Republicans only seem to care about anti-Semitism if they can use it to attack Democrats.
Republican lawmakers are attacking Democratic Rep. Ilhan Omar of Minnesota over comments she made on Twitter Sunday night about the American Israel Public Affairs Committee (AIPAC), a pro-Israel lobbying group. They say that by critiquing the GOP's relationship with AIPAC as being "all about the Benjamins," Omar perpetuated anti-Semitic tropes and must be condemned by all.
However, the same Republicans who are eager to rebuke Omar seem to have forgotten their own use of anti-Semitic dog whistles during the 2018 midterm elections — not to mention their failure to stand up to Nazis and white supremacists in their own party.
"Anti-Semitic tropes have no place in the halls of Congress," House Minority Leader Kevin McCarthy wrote in a holier-than-thou Twitter thread Sunday night. "It is dangerous for Democrat leadership to stay silent on this reckless language."
House Speaker Nancy Pelosi and other top Democrats did in fact call Omar's remarks "deeply offensive" on Monday and called on her to apologize.
A short while later, Omar did just that in a statement. "Anti-Semitism is real and I am thankful for Jewish allies and colleagues who are educating me on the painful history of anti-Semitic tropes," she wrote. "This is why I unequivocally apologize." She added that she still intends to address "the problematic role of lobbyists in our politics, whether it be AIPAC, the NRA or the fossil fuel industry."
But Republicans like McCarthy have no room to talk when it comes to perpetuating anti-Semitic tropes.
Ahead of the midterms in October 2018, McCarthy tweeted: "We cannot allow Soros, Steyer and Bloomberg to BUY the election! Get out and vote Republican Nov 6th! #MAGA."
It was bad enough for McCarthy to accuse three men who are Jewish or have Jewish heritage of trying to "buy" the election. But Holocaust survivor and philanthropist George Soros has also been the subject of deeply anti-Semitic right-wing conspiracy theories about being a "globalist" who is trying to control the world economy.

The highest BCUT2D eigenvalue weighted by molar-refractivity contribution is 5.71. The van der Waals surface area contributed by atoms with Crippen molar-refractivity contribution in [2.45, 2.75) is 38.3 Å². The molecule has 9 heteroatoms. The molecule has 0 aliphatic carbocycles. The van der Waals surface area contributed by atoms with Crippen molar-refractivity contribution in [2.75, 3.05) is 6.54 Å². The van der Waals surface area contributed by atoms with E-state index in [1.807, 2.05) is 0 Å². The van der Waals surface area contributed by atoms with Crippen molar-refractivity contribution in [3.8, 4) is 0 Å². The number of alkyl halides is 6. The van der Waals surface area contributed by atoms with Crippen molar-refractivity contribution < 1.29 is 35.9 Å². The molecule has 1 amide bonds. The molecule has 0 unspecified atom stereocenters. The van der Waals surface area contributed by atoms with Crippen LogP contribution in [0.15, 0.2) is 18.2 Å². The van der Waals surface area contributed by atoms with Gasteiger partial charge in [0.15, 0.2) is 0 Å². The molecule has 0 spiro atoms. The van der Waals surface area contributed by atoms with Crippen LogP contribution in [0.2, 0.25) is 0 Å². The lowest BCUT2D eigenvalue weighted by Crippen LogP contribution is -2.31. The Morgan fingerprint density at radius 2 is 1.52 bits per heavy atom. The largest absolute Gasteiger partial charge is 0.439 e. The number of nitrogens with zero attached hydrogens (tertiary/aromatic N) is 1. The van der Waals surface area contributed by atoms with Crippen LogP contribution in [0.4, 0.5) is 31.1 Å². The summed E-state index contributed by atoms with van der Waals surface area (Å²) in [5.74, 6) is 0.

Democratic Rep. Jerry Nadler of New York, who is Jewish, also called Omar's choice of words "deeply hurtful and offensive" and said she "appears to traffic in old anti-Semitic tropes about Jews and money."
But Nadler was also quick to point out the hypocrisy of GOP lawmakers, too many of whom have trafficked in either hateful anti-Semitic conspiracy theories or equally hateful Islamophobia, and warned Americans not to be fooled by bad-faith arguments.
"Even as this is the case, one must also note and be concerned about the concerted Right-wing tactics aimed at advancing their agenda by distracting and dividing those committed to equality and social justice," Nadler wrote. "These tactics have painted some unfairly and we must guard against this as well, because to unfairly accuse someone of a particular hatred undermines the legitimacy of the condemnations when they are truly warranted."
It's worth noting that Omar's original comment was a response to what she apparently saw as an unfair attack from McCarthy, who threatened to take unspecified "action" against both Omar and Rep. Rashida Tlaib (D-MI), both Muslim women, for unspecified remarks about Israel that McCarthy said were offensive.
Meanwhile, top Republicans, McCarthy included, have been shamefully slow to condemn outright white supremacy and Nazi sympathizing in their own party, particularly from Rep. Steve King of Iowa.
Republicans also ran into trouble during the midterms when a shocking number of open white supremacists, and even literal Nazis, kept winning Republican primaries and becoming the official GOP nominee.
In addition to McCarthy, the entire GOP establishment used Soros extensively in their midterm messaging — painting him as a shadowy, nefarious figure funding radical policies.
The National Republican Congressional Committee even refused to take down its anti-Soros ad in the wake of the anti-Semitic mass shooting at a Pittsburgh synagogue — even when it emerged that the alleged shooter believed Soros was funding the migrant caravan that the GOP and Trump tried unsuccessfully to use as a scare tactic to rally their base voters.
“That ad is factual,” then NRCC Chair Steve Stivers told NBC's Chuck Todd. “And it also has nothing to do with calling for violence. That ad is a factual ad.”
Let's also not forget Trump, who claimed there were good people on "both sides" of the Charlottesville protest, equating anti-racism counter-protesters with neo-Nazis chanting "Jews will not replace us."
Omar's comments have sparked intense debate about U.S. policy on Israel, AIPAC's lobbying efforts, Palestinian human rights, and how to talk about those things without using bigoted tropes.
But the GOP's outrage over Omar is hypocritical at best and phony at worst, given how consistently the party has trafficked in anti-Semitism for political gain.
Published with permission of The American Independent Foundation.